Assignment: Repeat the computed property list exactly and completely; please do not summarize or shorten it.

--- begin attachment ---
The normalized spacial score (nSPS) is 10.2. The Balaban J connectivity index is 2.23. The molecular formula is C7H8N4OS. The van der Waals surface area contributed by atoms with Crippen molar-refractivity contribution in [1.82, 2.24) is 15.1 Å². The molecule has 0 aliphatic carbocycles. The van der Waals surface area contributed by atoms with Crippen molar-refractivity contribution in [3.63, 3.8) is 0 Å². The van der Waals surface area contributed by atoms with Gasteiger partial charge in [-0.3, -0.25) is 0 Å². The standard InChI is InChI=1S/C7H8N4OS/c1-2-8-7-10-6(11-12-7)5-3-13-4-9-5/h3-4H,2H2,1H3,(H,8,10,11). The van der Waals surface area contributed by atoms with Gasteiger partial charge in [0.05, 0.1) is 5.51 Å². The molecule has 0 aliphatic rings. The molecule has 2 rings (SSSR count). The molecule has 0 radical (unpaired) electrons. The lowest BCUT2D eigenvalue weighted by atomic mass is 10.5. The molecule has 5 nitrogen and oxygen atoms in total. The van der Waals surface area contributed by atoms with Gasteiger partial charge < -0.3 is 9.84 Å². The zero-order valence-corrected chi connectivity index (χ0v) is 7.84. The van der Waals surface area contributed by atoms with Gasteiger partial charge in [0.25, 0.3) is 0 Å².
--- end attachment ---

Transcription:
The normalized spacial score (nSPS) is 10.2. The Balaban J connectivity index is 2.23. The molecular formula is C7H8N4OS. The van der Waals surface area contributed by atoms with Crippen molar-refractivity contribution in [1.82, 2.24) is 15.1 Å². The molecule has 0 aliphatic carbocycles. The van der Waals surface area contributed by atoms with Crippen molar-refractivity contribution in [3.63, 3.8) is 0 Å². The van der Waals surface area contributed by atoms with Gasteiger partial charge in [-0.3, -0.25) is 0 Å². The standard InChI is InChI=1S/C7H8N4OS/c1-2-8-7-10-6(11-12-7)5-3-13-4-9-5/h3-4H,2H2,1H3,(H,8,10,11). The van der Waals surface area contributed by atoms with Gasteiger partial charge in [0.05, 0.1) is 5.51 Å². The molecule has 0 aliphatic rings. The molecule has 2 rings (SSSR count). The molecule has 0 radical (unpaired) electrons. The lowest BCUT2D eigenvalue weighted by atomic mass is 10.5. The molecule has 5 nitrogen and oxygen atoms in total. The van der Waals surface area contributed by atoms with Gasteiger partial charge < -0.3 is 9.84 Å². The zero-order valence-corrected chi connectivity index (χ0v) is 7.84. The van der Waals surface area contributed by atoms with Gasteiger partial charge in [0.25, 0.3) is 0 Å².